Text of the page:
Jones, V. A., & Reddick, R. J. (2017). The heterogeneity of resistance: How Black students utilize engagement and activism to challenge PWI inequalities. Journal of Negro Education, 86(3), 204-219.

Miller, R. A., Jones, V. A., Reddick, R. J., Lowe, T., Franks Flunder, B., Hogan, K., & Rosal, A. I. (2017). Educating through microaggressions: Self-care for diversity educators. Journal of Student Affairs Research and Practice. (Available online at

Ponjuan, L., Jones, V. A., Hernandez, S., & Palomin, L. (2017). Collaborative consciousness: Exploring community colleges’ awareness and commitment to the success of male students of color. Journal of Applied Research in the Community College, 24(1), 3-14.

Jones, V. A. (2016). The Black-White dichotomy of race: Influence of a predominantly White environment on multiracial identity. Higher Education in Review, 12, 1-22. (Available online at

Jones, V. A. (2014). Centrality and circumstance: Influences of multidimensional racial identity on African American student organization involvement. Journal of Critical Thought and Praxis, 3(2), Article 2. (Available online at

Educational Leadership Doctorate Info Session - Dallas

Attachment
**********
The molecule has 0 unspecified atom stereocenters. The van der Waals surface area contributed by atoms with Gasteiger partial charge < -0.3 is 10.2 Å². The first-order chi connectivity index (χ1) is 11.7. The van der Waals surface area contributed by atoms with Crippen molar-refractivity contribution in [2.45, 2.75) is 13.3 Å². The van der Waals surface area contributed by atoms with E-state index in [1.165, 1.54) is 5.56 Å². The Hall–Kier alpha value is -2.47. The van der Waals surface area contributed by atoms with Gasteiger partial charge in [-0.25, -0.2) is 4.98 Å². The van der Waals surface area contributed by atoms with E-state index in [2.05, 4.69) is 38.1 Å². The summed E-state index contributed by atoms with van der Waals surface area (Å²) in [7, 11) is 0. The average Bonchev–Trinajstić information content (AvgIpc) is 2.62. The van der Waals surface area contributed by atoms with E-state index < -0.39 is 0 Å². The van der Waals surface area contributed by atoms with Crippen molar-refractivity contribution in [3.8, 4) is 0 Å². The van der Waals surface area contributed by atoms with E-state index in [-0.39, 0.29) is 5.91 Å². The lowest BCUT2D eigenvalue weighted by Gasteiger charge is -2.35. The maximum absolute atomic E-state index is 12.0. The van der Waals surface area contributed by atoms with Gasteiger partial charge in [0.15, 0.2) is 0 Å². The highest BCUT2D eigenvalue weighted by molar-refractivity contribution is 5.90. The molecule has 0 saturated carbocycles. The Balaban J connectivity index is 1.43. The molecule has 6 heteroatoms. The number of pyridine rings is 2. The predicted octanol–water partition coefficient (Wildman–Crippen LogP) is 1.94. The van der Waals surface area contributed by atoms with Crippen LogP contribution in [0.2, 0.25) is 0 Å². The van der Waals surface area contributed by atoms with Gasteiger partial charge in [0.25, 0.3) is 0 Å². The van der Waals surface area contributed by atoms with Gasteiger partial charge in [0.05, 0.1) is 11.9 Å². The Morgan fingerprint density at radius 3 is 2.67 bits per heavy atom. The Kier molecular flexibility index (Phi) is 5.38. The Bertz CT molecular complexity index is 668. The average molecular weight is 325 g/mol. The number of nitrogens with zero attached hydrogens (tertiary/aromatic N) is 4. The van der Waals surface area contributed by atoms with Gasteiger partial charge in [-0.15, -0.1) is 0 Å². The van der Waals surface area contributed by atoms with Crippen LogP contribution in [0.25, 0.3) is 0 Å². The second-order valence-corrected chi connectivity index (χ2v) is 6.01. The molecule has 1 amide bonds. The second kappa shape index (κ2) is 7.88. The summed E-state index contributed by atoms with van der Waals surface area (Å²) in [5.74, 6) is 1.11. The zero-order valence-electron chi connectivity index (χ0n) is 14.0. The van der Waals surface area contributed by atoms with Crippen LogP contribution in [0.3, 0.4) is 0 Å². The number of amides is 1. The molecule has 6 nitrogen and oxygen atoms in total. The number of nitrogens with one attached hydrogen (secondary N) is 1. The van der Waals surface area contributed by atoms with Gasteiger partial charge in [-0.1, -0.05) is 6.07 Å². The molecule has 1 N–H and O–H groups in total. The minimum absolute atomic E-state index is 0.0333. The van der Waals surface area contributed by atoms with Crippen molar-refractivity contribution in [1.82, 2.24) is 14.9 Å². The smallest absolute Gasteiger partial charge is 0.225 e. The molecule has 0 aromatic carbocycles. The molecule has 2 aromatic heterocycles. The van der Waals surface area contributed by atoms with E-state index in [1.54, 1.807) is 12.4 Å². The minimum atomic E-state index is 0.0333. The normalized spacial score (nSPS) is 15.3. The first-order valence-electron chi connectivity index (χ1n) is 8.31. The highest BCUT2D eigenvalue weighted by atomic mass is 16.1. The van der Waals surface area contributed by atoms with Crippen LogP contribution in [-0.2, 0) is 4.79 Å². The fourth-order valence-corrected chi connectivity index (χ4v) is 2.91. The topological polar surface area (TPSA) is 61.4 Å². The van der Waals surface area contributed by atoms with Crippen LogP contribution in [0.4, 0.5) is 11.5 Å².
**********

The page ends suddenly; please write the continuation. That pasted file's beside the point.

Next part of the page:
Tuesday, September 26, 2017 - 6:00pm to 7:30pm

University Centers at Dallas
1910 Pacific Ave
Dallas, TX 75201

Interested in a doctoral degree in educational leadership? Attend one of our informational sessions.

Educational Leadership Doctorate Info Session - UNT

Monday, September 25, 2017 - 6:00pm to 7:30pm

UNT Business Leadership Building

Interested in a doctoral degree in educational leadership? Attend one of our informational sessions.

Counselors receive research grant to study Native populations in New Mexico

By Raquel Talamantes

UNT College of Education Counseling faculty members Amanda Giordano, Elizabeth Prosek and Michael Schmit recently received a research grant from the Association for Counselor Education and Supervision (ACES) to interview Native Americans and gain a better understanding of how they want their culture to be portrayed in diversity courses and how to best meet the mental health needs of this marginalized population. 

Giordano, a specialist in addictions counseling and co-facilitator of the counseling program’s Addictions Counseling Research Team (ACRT); Prosek, co-facilitator of ACRT and specialist in mental health outcomes; and Schmit, an assistant professor specializing in outcome research, aim to gather information from the Native Americans participating in the study that has not yet been presented in existing research literature..

“We hope to gain new knowledge and understanding of how Native men and women experience counseling, if at all; or how counselors could better serve them,” Prosek said.

The award will provide the opportunity to conduct a qualitative study to inform counselors on ways in which they can provide more culturally sensitive counseling services. Additionally, the interviews will highlight the participants’ opinions about how Native culture should be presented in graduate courses.